You want to write to your professor and ask him an important question? You have opened your e-mail program and don’t know which form of address is the right one for your professor?
Then you are exactly right here.
In this article, I’ll tell you the appropriate salutation to use in an email you send to your professor. I also help you to, the 5 biggest blunders when addressing your professor to avoid.
How to write to a professor?
Why addressing your professor or lecturer correctly is so incredibly important?
Quite simply, it is the first impression you give when you approach him or her with your request.
If you want to write to your professor and then come around the corner with an incorrect or inappropriate salutation, the likelihood of a satisfactory response drops precipitously…
Let’s keep it short:
When someone holds multiple academic titles always the highest Used in the salutation of an email or letter. In addition, the title "professor" is always written out in a salutation.
Of course, if you are writing to a professor, you should write "Frau Professorin".
The situation is different with Address on a letter or any other official document. Here, the title of professor is not spelled out.
If you want to address more than one professor in an e-mail, you should always mention the person with the highest academic title first.
If you want to delve further into the topic, even in a professional context, I can recommend this book in good conscience: Duden Ratgeber – Writing letters and emails well and correctly
Now that we’ve chosen the right salutation for our professor or lecturer, let’s move on. Of course, that was just the beginning. There’s more you can get wrong in a single email than you think!
Therefore, here you get 4 dripping faux pas, into which you should not step with your e-mail under any circumstances.
Get the complete solution to writing an outstanding term paper now:
You are using a private email account #1
Faux pas number one: Never use your G-mail, GMX, or Hotmail account to send emails to your professor.
There are several reasons for this:
Lack of professionalism
For one thing, such an e-mail address does not necessarily exude professionalism. Even if the e-mail address contains your real name, you should always use your university e-mail address.
Emails from [email protected] will most likely not be opened by any professor. Although, who knows..
Your email ends up in the spam folder
Another reason against using a private mail address is that your message could be declared as spam. When that happens, it ends up in your professor’s spam folder and will probably never be read. Mails from an official university account, on the other hand, are never marked as spam and thus cannot get lost.
Flippantly writing to the professor #2
Faux pas number 2: In any case, refrain from using a buddy-like form of address. No matter how nice the professor comes across, formalities still count in e-mails. So avoid "Hi there", "Hey there?" or other inappropriate salutations.
But I am sure you would not have done that anyway. True?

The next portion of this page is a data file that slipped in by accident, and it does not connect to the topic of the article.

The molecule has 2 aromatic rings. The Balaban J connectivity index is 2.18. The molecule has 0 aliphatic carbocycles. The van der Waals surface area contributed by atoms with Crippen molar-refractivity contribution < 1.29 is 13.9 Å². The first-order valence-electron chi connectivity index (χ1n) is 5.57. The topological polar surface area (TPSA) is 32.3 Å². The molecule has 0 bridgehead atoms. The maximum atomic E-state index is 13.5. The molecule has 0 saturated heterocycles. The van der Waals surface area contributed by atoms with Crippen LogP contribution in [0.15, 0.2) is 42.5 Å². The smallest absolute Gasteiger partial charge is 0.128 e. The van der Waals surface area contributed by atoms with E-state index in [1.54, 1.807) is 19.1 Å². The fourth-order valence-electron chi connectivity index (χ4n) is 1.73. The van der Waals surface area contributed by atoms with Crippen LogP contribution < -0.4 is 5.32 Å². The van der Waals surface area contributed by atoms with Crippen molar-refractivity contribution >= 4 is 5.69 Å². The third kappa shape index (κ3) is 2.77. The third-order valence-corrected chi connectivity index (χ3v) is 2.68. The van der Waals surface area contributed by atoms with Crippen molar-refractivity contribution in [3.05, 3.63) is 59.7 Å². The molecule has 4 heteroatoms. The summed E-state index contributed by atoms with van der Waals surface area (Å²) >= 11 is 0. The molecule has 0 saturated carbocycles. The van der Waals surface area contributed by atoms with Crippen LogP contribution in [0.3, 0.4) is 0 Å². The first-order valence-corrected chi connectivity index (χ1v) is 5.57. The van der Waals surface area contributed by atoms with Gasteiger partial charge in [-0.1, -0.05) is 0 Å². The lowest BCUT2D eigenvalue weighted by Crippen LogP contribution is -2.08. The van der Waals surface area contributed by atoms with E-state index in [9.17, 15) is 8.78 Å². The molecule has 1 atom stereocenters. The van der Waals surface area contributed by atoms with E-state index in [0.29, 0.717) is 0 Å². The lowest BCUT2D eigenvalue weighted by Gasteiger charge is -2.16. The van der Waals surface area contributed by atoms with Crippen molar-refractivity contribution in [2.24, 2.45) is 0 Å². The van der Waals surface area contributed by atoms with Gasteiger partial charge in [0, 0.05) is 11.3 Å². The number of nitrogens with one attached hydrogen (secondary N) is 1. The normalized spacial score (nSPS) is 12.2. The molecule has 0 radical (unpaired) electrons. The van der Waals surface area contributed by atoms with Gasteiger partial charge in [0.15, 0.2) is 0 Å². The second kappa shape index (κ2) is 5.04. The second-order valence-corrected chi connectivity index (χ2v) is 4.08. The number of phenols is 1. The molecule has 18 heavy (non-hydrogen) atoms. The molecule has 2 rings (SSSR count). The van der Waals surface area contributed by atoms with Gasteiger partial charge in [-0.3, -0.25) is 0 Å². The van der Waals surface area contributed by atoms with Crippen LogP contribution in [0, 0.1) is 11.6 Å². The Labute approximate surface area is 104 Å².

Hard to believe, but professors receive emails every day that are below the belt. Some of the expressions used by students may amuse some, but annoy others.
So play it safe and don’t risk your reputation with the professor here.
You’re referring to the current time of day #3
The 3. Putting your foot in your mouth: Professors are busy people. Your email may be very important at the time, but it can take a few days to respond, depending on the individual. Therefore, the salutation "Good morning…" or "Good evening…" is completely irrelevant.
Always write your e-mails in such a way that they are appropriate for any time of the day.
This is also how you can avoid giving the impression that you expect a reply by return of post. Only if you need something really urgently, you should politely wrap it up here that a response by a certain time would be quite wonderful.
Asking how long your professor will take to answer your request, are also not recommended. Even if your email has been out for a few days, still wait. Only if it is really obvious that there is no answer, ask again or talk to the person in question personally after the lecture.
Your email to the professor contains "spam" #4
The grease spot number 4: Never ask your professor a question that you can answer yourself. As stupid as it sounds, you don’t want to test your professor’s patience.
This faux pas goes a bit over the professor’s salutation, but is no less important. If you ask your professor or instructor to solve a problem for you, you should explain what you are asking as quickly and as concisely as possible. Therefore, always get straight to the point in your email and refrain from sending irrelevant stuff.
The farewell and greetings in email #5
The bonus fat: The farewell is as much a part of the e-mail as the professor’s salutation. Almost the same rules apply here as for the salutation. Remain formal and thank you best in advance for answering your question.
What you can do wrong … unbelievable. But if you stick to the little email etiquette from this blog post, you will be well prepared and will be able to send your emails to your professors with confidence.
Even if the content should be relevant: Don’t be afraid to write to your professor. While many professors complain about receiving too many emails from students, teaching is still a big part of their job. And this also includes answering YOUR email.